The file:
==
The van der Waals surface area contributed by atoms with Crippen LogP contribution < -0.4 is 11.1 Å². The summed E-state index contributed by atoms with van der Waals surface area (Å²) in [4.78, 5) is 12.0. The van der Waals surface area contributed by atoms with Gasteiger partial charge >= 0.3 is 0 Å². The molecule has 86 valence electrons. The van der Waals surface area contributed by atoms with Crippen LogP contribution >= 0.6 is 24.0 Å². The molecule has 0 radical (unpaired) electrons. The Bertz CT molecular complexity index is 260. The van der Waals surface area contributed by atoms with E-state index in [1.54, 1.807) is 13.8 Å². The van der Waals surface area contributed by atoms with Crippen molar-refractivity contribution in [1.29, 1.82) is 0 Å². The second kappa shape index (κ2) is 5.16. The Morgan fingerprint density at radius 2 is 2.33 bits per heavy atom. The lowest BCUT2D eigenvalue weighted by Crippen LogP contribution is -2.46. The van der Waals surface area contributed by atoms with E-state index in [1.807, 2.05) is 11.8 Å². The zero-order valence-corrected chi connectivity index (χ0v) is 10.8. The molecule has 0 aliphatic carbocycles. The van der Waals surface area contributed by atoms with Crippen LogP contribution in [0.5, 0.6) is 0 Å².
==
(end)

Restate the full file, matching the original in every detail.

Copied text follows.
The van der Waals surface area contributed by atoms with Crippen LogP contribution < -0.4 is 11.1 Å². The summed E-state index contributed by atoms with van der Waals surface area (Å²) in [4.78, 5) is 12.0. The van der Waals surface area contributed by atoms with Gasteiger partial charge >= 0.3 is 0 Å². The molecule has 86 valence electrons. The van der Waals surface area contributed by atoms with Crippen LogP contribution >= 0.6 is 24.0 Å². The molecule has 0 radical (unpaired) electrons. The Bertz CT molecular complexity index is 260. The van der Waals surface area contributed by atoms with E-state index in [1.54, 1.807) is 13.8 Å². The van der Waals surface area contributed by atoms with Crippen molar-refractivity contribution in [1.29, 1.82) is 0 Å². The second kappa shape index (κ2) is 5.16. The Morgan fingerprint density at radius 2 is 2.33 bits per heavy atom. The lowest BCUT2D eigenvalue weighted by Crippen LogP contribution is -2.46. The van der Waals surface area contributed by atoms with E-state index in [1.807, 2.05) is 11.8 Å². The zero-order valence-corrected chi connectivity index (χ0v) is 10.8. The molecule has 0 aliphatic carbocycles. The van der Waals surface area contributed by atoms with Crippen LogP contribution in [0.5, 0.6) is 0 Å².